Wines for All Hallow's Eve

Let’s get the idea of pairing Halloween candy with wine off the table.

I’ve explored this before, and the likelihood that you’ll ruin a good wine by trying to pair it with candy is high.

That said, if you’ll be digging into leftover treats during the next few days, the default choice for me:

  • either one of the two bubblies from Evolve Cellars as a palate cleanser between candies, white or pink Effervescence, or any one of the seasonally-inspired craft brews around.
  • Cannery Brewing’s Knucklehead Pumpkin Ale, or the Toothless Pumpkin Sour Ale from Phillips Brewing Co.

There are a number of wines that, from the names and labels alone, will do nicely for this brief spooky season.

If you’re in Penticton between Nov. 1 and Nov. 4, take in Terrible Temptations, a showcase of cutting-edge (some adult content, therefore 19 plus to attend), scenes from a variety of macabre plays.

The scenes, presented by the Tempest Theatre and Film Society, will be paired with a wine from the nearby Naramata Bench.

With play titles including Slasher, A Beheading in Spokane, and Saint Frances of Hollywood (and more), you’ll have to hit a performance to see how Chill or Groove from Bench 1775, Vixen from Van Westen, Freud’s Ego from Therapy, Naysayer from Elephant Island, or White Knuckle from Monster Vineyards fit into the narratives.

But there are other wines worth exploring, or placing next to a candle for an Instagram-worthy scary-artistic image.

Check just about anything from Moon Curser in Osoyoos, for the labels that are both whimsical, and a tad odd. Afraid of the Dark, a gold medal winner at several competitions, is a Rhone-inspired blend of Viognier, Roussanne, and Marsanne.

And fellow award winner Dead of the Night is a bold blend of Syrah and Tannat. The labels feature owls hovering over animal heads on human bodies.

There are few places where you can walk in and ask for a Bucket o’ Blood. You can at Fairview Cellars, if this big red blend is available. And wouldn’t it be fun at to invite friends over for a Bucket o’ Blood?

Time to resurrect the Murder Mystery game in the back of the hall closet.

For All Saint’s Day, Nov. 1, the obvious choice is a bottle – featuring a few new labels with Renaissance angels and religious symbols – from Blasted Church in Okanagan Falls. Try the Sauvignon Blanc, a bright, citrus-y white wine or Cabernet Franc, with notes of red berries and sage. Both are wrapped in angelic wings.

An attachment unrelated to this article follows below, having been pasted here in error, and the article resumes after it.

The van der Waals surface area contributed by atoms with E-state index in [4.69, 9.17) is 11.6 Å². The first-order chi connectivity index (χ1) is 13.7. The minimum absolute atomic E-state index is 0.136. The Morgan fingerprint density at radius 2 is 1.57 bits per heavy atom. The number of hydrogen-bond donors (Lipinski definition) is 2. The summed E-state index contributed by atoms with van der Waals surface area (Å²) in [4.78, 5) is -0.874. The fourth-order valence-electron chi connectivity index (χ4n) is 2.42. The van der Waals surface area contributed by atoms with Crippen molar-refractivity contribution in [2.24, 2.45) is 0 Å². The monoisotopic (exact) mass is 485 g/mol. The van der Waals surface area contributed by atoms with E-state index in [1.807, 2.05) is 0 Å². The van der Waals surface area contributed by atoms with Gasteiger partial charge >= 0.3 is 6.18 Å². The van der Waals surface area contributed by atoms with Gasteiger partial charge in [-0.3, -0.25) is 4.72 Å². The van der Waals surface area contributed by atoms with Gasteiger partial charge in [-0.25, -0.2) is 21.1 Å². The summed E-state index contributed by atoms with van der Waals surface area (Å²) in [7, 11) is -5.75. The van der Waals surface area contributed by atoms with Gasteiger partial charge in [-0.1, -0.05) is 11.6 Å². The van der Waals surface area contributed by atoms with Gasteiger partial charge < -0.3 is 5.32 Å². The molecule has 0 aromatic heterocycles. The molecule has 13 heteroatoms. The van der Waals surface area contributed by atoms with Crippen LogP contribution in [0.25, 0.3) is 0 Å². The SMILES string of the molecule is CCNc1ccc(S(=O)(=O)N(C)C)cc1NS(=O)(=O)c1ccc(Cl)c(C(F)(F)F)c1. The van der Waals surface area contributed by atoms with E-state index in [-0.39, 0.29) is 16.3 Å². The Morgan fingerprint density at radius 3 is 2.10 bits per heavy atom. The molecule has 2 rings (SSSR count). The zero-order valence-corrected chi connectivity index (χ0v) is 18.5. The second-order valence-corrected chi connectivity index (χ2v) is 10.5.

Finally, a cider to finish — Ward’s Picker’s Hut Winter Spiced Cider. Because winter is coming, you can serve it warm or cold,.

Let’s face it,  when the vineyards and orchards become bare, and the first snowfall comes one dark night, the empty picker huts in the middle of nowhere are kind of creepy.

Am I right?

This article is written by or on behalf of an outsourced columnist and does not necessarily reflect the views of Castanet.


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About the Author

A creative thinker with more than two decades of experience in communications, Allison is an early adopter of social and digital media, bringing years of work in traditional media to the new frontier of digital engagement marketing through her company, All She Wrote.

She is the winner of the Thompson Okanagan Tourism Association's 2011 and 2012 awards for Social Media Initiative, an International LERN award for marketing, and the 2014 Penticton Chamber of Commerce Business Excellence Award for Hospitality/Tourism.

Allison has amassed a following on multiple social networks of more than 30,000, frequently writes and about social media, food and libations as well as travel and events, and through her networks, she led a successful bid to bring the Wine Bloggers Conference to Penticton in June 2013, one of the largest social media wine events in the world, generating 31 million social media impressions, $1 million in earned media, and an estimated ongoing economic impact of $2 million.

In 2014, she held the first Canadian Wine Tourism Summit to spark conversation about the potential for wine tourism in Canada as a year-round economic driver.

Allison contributes epicurean content to several publications, has been a judge for several wine and food competitions, and has earned her advanced certificate from the Wine and Spirit Education Trust.

In her spare time, she has deep, meaningful conversations with her cats.

She can be reached at [email protected]

The views expressed are strictly those of the author and not necessarily those of Castanet. Castanet does not warrant the contents.

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